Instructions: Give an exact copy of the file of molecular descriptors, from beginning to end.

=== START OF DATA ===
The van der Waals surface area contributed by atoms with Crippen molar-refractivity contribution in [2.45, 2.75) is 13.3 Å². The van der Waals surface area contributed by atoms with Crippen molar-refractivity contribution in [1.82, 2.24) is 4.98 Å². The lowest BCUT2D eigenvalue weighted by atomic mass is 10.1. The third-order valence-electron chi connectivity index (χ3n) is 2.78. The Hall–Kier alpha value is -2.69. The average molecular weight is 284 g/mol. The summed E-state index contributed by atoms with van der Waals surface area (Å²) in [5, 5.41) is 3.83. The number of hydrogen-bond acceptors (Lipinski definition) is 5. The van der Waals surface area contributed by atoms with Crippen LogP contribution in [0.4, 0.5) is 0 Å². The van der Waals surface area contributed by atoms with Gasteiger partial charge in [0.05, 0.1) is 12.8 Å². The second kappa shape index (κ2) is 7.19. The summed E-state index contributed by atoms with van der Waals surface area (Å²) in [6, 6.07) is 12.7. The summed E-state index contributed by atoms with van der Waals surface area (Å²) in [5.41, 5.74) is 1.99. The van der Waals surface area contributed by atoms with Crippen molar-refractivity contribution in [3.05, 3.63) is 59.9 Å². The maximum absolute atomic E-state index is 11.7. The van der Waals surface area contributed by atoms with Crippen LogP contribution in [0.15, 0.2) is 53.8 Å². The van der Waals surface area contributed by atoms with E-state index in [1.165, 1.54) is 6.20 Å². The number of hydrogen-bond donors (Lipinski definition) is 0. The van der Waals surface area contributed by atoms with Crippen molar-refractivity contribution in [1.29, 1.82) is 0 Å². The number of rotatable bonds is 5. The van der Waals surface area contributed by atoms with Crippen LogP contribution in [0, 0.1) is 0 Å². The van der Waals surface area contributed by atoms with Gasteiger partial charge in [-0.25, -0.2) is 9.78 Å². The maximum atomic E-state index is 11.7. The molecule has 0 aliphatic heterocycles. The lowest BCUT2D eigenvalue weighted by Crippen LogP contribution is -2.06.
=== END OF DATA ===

The van der Waals surface area contributed by atoms with Crippen molar-refractivity contribution in [2.45, 2.75) is 13.3 Å². The van der Waals surface area contributed by atoms with Crippen molar-refractivity contribution in [1.82, 2.24) is 4.98 Å². The lowest BCUT2D eigenvalue weighted by atomic mass is 10.1. The third-order valence-electron chi connectivity index (χ3n) is 2.78. The Hall–Kier alpha value is -2.69. The average molecular weight is 284 g/mol. The summed E-state index contributed by atoms with van der Waals surface area (Å²) in [5, 5.41) is 3.83. The number of hydrogen-bond acceptors (Lipinski definition) is 5. The van der Waals surface area contributed by atoms with Crippen LogP contribution in [0.4, 0.5) is 0 Å². The van der Waals surface area contributed by atoms with Gasteiger partial charge in [0.05, 0.1) is 12.8 Å². The second kappa shape index (κ2) is 7.19. The summed E-state index contributed by atoms with van der Waals surface area (Å²) in [6, 6.07) is 12.7. The summed E-state index contributed by atoms with van der Waals surface area (Å²) in [5.41, 5.74) is 1.99. The van der Waals surface area contributed by atoms with Crippen molar-refractivity contribution in [3.05, 3.63) is 59.9 Å². The maximum absolute atomic E-state index is 11.7. The van der Waals surface area contributed by atoms with Crippen LogP contribution in [0.15, 0.2) is 53.8 Å². The van der Waals surface area contributed by atoms with E-state index in [1.165, 1.54) is 6.20 Å². The number of hydrogen-bond donors (Lipinski definition) is 0. The van der Waals surface area contributed by atoms with Crippen molar-refractivity contribution in [1.29, 1.82) is 0 Å². The number of rotatable bonds is 5. The van der Waals surface area contributed by atoms with Crippen LogP contribution in [0, 0.1) is 0 Å². The van der Waals surface area contributed by atoms with Gasteiger partial charge in [-0.25, -0.2) is 9.78 Å². The maximum atomic E-state index is 11.7. The molecule has 0 aliphatic heterocycles. The lowest BCUT2D eigenvalue weighted by Crippen LogP contribution is -2.06.